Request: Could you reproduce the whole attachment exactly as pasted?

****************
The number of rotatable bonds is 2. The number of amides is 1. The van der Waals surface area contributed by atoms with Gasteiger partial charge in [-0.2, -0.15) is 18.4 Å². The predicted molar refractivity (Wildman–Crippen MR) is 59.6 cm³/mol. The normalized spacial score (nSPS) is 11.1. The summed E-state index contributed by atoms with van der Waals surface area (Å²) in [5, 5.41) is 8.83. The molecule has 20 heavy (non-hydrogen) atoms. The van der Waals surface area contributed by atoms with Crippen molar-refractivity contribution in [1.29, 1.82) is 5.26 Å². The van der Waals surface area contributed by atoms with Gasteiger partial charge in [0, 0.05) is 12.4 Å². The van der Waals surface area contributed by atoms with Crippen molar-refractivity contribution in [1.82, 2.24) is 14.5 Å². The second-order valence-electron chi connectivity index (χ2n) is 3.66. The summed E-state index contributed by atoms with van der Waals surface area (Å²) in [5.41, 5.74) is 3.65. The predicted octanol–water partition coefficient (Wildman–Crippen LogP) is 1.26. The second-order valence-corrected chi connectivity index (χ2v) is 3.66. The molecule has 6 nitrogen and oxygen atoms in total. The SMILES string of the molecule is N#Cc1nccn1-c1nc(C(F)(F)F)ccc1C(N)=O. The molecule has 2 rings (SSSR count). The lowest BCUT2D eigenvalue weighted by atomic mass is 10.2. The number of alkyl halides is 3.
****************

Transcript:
The number of rotatable bonds is 2. The number of amides is 1. The van der Waals surface area contributed by atoms with Gasteiger partial charge in [-0.2, -0.15) is 18.4 Å². The predicted molar refractivity (Wildman–Crippen MR) is 59.6 cm³/mol. The normalized spacial score (nSPS) is 11.1. The summed E-state index contributed by atoms with van der Waals surface area (Å²) in [5, 5.41) is 8.83. The molecule has 20 heavy (non-hydrogen) atoms. The van der Waals surface area contributed by atoms with Crippen molar-refractivity contribution in [1.29, 1.82) is 5.26 Å². The van der Waals surface area contributed by atoms with Gasteiger partial charge in [0, 0.05) is 12.4 Å². The van der Waals surface area contributed by atoms with Crippen molar-refractivity contribution in [1.82, 2.24) is 14.5 Å². The second-order valence-electron chi connectivity index (χ2n) is 3.66. The summed E-state index contributed by atoms with van der Waals surface area (Å²) in [5.41, 5.74) is 3.65. The predicted octanol–water partition coefficient (Wildman–Crippen LogP) is 1.26. The second-order valence-corrected chi connectivity index (χ2v) is 3.66. The molecule has 6 nitrogen and oxygen atoms in total. The SMILES string of the molecule is N#Cc1nccn1-c1nc(C(F)(F)F)ccc1C(N)=O. The molecule has 2 rings (SSSR count). The lowest BCUT2D eigenvalue weighted by atomic mass is 10.2. The number of alkyl halides is 3.